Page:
| First Drive | Nice, France | Lexus LS 460 |
Engine: 4.6-litre V8 petrol
Transmission: rear-wheel drive, eight-speed automatic
Body style: four-door saloon
Rivals: Audi A8, BMW 7 Series, Mercedes-Benz S-Class
CO2 emissions: 249g/km
Combined economy: 26.4mpg
Top speed: 155mph
0-62mph: 5.7 seconds
In the Metal:
Introduced back in 2006 - and significantly overhauled this year with a cited 3,000 changes - the new LS adopts the 'spindle' grille introduced to the marque by the CT 200h hatchback. It's a neat integration of the company's now signature grille, and the bolder front end is framed by LED enhanced headlamps and a more contoured bonnet. The rear also gains restyled lights, though the large, rather featureless flanks remain much the same.
Inside there are more improvements. Lexus claims a cut in the number of buttons, but the cabin is still littered with switches for the vast array of equipment that comes as standard. There's a central controller for many of the infotainment settings, though it's more 1980's Amstrad than Apple in its operation.
Lexus has made a number of revisions to the chassis in a bid to improve the driver appeal of the LS. Why it has done so remains the biggest question, as the biggest draw of the luxury Lexus was always its comfort. Refinement levels are still superb; the suspension's ability to soak up bumps and ripples is admirable, but up the speed and the Lexus is all at sea, with substantial body roll and steering that delivers nothing in the way of feel - or indeed much confidence or accuracy. Choose one of the more driver-orientated settings and things improve, marginally, though the LS is utterly outclassed behind the wheel by its German and British rivals. It's best to leave it in Comfort mode and take it easy.
The V8 engine is quiet and quick while the eight-speed automatic transmission shifts swiftly and cleanly. The LS's appeal lies in its smoothness and virtual silence rather than any sort of sporting prowess. The driving experience is far too remote to be enjoyable, but it is a car that appeals if you want to cruise around in quiet comfort. The petrol engine's performance is ample, even if it does lack the sort of easy mid-range shove of its diesel rivals, needing revs for brisk progress.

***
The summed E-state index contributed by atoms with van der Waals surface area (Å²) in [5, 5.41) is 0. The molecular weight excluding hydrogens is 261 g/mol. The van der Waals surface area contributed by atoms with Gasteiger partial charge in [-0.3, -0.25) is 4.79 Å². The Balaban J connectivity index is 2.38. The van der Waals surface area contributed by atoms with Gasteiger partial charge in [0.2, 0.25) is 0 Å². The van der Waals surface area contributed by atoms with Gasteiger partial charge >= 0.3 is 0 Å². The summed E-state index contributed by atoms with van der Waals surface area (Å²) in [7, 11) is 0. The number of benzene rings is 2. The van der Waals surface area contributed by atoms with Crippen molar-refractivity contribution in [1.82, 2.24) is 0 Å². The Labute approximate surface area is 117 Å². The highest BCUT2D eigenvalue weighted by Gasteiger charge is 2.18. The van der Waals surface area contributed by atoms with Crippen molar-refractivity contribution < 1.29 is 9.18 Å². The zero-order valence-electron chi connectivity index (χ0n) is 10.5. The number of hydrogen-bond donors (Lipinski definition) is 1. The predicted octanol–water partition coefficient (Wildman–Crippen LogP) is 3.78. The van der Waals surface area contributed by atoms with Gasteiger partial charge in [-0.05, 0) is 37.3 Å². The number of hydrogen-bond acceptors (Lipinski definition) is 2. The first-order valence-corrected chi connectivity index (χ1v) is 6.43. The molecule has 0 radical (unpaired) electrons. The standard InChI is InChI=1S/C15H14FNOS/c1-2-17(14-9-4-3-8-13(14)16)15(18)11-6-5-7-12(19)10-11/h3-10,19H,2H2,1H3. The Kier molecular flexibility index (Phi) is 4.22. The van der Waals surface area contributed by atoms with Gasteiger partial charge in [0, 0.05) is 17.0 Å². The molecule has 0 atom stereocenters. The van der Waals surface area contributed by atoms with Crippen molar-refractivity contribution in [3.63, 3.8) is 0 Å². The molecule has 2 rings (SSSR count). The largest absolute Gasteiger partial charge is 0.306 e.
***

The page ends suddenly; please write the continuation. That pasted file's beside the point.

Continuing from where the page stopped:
This car's biggest failing though is economy. The official combined figure of 26.4mpg will be a rare occurrence; it's likely the big V8 will typically return figures in the mid to high teens and early twenties in real-world driving.
What you get for your Money:
In Luxury specification here you get a sizeable, if not overly generous standard specification. There's leather upholstery, electrically adjusted seats with heat up front, a Mark Levinson stereo, satnav, DAB and plenty more besides, though the Luxury model does make do without the rear seat cushion airbags, rear side airbags and Lexus's advanced safety package including Lane Keep Assist, Pre-Crash system and Driver Monitoring. It only comes with regular, rather than adaptive cruise control, too.
Lexus will offer this LS 460 in both Luxury and F Sport trim, the latter gaining driver-focused equipment like Brembo brakes, F Sport tuned suspension and aluminium trim inside. Don't expect it to bring AMG, M, or S-chasing performance and dynamic prowess, though it does add visual appeal inside and out.
The Lexus LS's appeal is very limited, thanks largely to the lack of a diesel offering. As comfortable as this car is, it doesn't cut it as convincingly as its European rivals in the true luxury stakes. A petrol-fuelled BMW 740i offers the same 0-62mph time, but adds nearly 10mpg to the Lexus' economy figure - yet costs £10,000 less. One for comfort seeking individualists, with very deep pocket.